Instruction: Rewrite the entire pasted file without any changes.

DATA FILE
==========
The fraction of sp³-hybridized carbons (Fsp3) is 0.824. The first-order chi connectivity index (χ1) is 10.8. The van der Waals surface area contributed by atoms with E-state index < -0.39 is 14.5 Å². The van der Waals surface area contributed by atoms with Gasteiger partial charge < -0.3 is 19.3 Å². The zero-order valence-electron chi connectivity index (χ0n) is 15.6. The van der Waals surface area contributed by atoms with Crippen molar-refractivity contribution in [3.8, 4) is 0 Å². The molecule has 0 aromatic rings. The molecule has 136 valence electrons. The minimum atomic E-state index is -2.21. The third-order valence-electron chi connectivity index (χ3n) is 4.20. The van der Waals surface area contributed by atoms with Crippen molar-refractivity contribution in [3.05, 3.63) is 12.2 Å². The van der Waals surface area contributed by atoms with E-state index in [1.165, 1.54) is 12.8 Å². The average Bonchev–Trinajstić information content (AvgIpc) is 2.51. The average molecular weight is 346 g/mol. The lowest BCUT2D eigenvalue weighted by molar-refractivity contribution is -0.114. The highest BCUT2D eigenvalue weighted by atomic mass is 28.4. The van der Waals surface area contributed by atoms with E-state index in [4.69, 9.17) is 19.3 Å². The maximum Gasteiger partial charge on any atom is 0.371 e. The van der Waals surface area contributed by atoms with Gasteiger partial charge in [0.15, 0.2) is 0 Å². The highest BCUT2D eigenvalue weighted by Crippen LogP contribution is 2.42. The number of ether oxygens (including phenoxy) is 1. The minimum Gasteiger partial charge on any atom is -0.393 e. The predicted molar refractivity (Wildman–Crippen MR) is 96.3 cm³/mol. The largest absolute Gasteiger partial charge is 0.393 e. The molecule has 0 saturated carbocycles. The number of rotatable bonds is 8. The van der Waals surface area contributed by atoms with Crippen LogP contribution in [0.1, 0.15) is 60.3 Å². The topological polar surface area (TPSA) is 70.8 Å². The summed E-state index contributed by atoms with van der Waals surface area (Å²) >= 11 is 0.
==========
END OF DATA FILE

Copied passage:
The fraction of sp³-hybridized carbons (Fsp3) is 0.824. The first-order chi connectivity index (χ1) is 10.8. The van der Waals surface area contributed by atoms with E-state index < -0.39 is 14.5 Å². The van der Waals surface area contributed by atoms with Gasteiger partial charge < -0.3 is 19.3 Å². The zero-order valence-electron chi connectivity index (χ0n) is 15.6. The van der Waals surface area contributed by atoms with Crippen molar-refractivity contribution in [3.8, 4) is 0 Å². The molecule has 0 aromatic rings. The molecule has 136 valence electrons. The minimum atomic E-state index is -2.21. The third-order valence-electron chi connectivity index (χ3n) is 4.20. The van der Waals surface area contributed by atoms with Crippen molar-refractivity contribution in [3.05, 3.63) is 12.2 Å². The van der Waals surface area contributed by atoms with E-state index in [1.165, 1.54) is 12.8 Å². The average Bonchev–Trinajstić information content (AvgIpc) is 2.51. The average molecular weight is 346 g/mol. The lowest BCUT2D eigenvalue weighted by molar-refractivity contribution is -0.114. The highest BCUT2D eigenvalue weighted by atomic mass is 28.4. The van der Waals surface area contributed by atoms with E-state index in [4.69, 9.17) is 19.3 Å². The maximum Gasteiger partial charge on any atom is 0.371 e. The van der Waals surface area contributed by atoms with Gasteiger partial charge in [0.15, 0.2) is 0 Å². The highest BCUT2D eigenvalue weighted by Crippen LogP contribution is 2.42. The number of ether oxygens (including phenoxy) is 1. The minimum Gasteiger partial charge on any atom is -0.393 e. The predicted molar refractivity (Wildman–Crippen MR) is 96.3 cm³/mol. The largest absolute Gasteiger partial charge is 0.393 e. The molecule has 0 saturated carbocycles. The number of rotatable bonds is 8. The van der Waals surface area contributed by atoms with Crippen LogP contribution in [0.1, 0.15) is 60.3 Å². The topological polar surface area (TPSA) is 70.8 Å². The summed E-state index contributed by atoms with van der Waals surface area (Å²) >= 11 is 0.